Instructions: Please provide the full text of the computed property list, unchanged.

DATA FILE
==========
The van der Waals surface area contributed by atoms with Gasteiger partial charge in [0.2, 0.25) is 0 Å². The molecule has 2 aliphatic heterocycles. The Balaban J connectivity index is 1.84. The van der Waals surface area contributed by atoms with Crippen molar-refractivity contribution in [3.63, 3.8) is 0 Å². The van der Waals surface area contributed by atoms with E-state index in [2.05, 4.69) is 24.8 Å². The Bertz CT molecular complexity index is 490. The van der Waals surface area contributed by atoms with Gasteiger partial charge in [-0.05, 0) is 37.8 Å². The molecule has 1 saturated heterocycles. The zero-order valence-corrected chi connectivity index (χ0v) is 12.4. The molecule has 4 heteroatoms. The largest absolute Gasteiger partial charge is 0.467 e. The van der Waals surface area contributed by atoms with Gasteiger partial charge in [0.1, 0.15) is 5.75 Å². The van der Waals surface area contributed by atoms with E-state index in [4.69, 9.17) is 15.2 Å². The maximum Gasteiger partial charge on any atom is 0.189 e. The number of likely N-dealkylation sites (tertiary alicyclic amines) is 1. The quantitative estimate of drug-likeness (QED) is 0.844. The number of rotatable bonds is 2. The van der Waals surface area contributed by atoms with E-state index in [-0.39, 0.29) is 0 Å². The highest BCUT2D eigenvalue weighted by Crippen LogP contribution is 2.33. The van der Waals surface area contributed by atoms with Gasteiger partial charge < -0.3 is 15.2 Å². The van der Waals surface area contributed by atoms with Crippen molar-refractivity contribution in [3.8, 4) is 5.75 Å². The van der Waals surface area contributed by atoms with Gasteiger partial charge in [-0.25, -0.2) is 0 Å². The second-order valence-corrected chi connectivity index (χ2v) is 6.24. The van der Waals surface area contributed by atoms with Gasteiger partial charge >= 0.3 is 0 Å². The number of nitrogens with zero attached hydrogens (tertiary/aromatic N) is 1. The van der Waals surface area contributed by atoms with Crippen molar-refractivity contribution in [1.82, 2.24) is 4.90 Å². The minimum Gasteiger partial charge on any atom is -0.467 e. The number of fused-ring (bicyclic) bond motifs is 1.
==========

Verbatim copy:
The van der Waals surface area contributed by atoms with Gasteiger partial charge in [0.2, 0.25) is 0 Å². The molecule has 2 aliphatic heterocycles. The Balaban J connectivity index is 1.84. The van der Waals surface area contributed by atoms with Crippen molar-refractivity contribution in [3.63, 3.8) is 0 Å². The van der Waals surface area contributed by atoms with E-state index in [2.05, 4.69) is 24.8 Å². The Bertz CT molecular complexity index is 490. The van der Waals surface area contributed by atoms with Gasteiger partial charge in [-0.05, 0) is 37.8 Å². The molecule has 1 saturated heterocycles. The zero-order valence-corrected chi connectivity index (χ0v) is 12.4. The molecule has 4 heteroatoms. The largest absolute Gasteiger partial charge is 0.467 e. The van der Waals surface area contributed by atoms with Gasteiger partial charge in [0.1, 0.15) is 5.75 Å². The van der Waals surface area contributed by atoms with E-state index in [4.69, 9.17) is 15.2 Å². The maximum Gasteiger partial charge on any atom is 0.189 e. The number of likely N-dealkylation sites (tertiary alicyclic amines) is 1. The quantitative estimate of drug-likeness (QED) is 0.844. The number of rotatable bonds is 2. The van der Waals surface area contributed by atoms with E-state index in [-0.39, 0.29) is 0 Å². The highest BCUT2D eigenvalue weighted by Crippen LogP contribution is 2.33. The van der Waals surface area contributed by atoms with Gasteiger partial charge < -0.3 is 15.2 Å². The van der Waals surface area contributed by atoms with Crippen molar-refractivity contribution in [3.8, 4) is 5.75 Å². The van der Waals surface area contributed by atoms with Gasteiger partial charge in [-0.25, -0.2) is 0 Å². The second-order valence-corrected chi connectivity index (χ2v) is 6.24. The van der Waals surface area contributed by atoms with Gasteiger partial charge >= 0.3 is 0 Å². The number of nitrogens with zero attached hydrogens (tertiary/aromatic N) is 1. The van der Waals surface area contributed by atoms with Crippen molar-refractivity contribution in [1.82, 2.24) is 4.90 Å². The minimum Gasteiger partial charge on any atom is -0.467 e. The number of fused-ring (bicyclic) bond motifs is 1.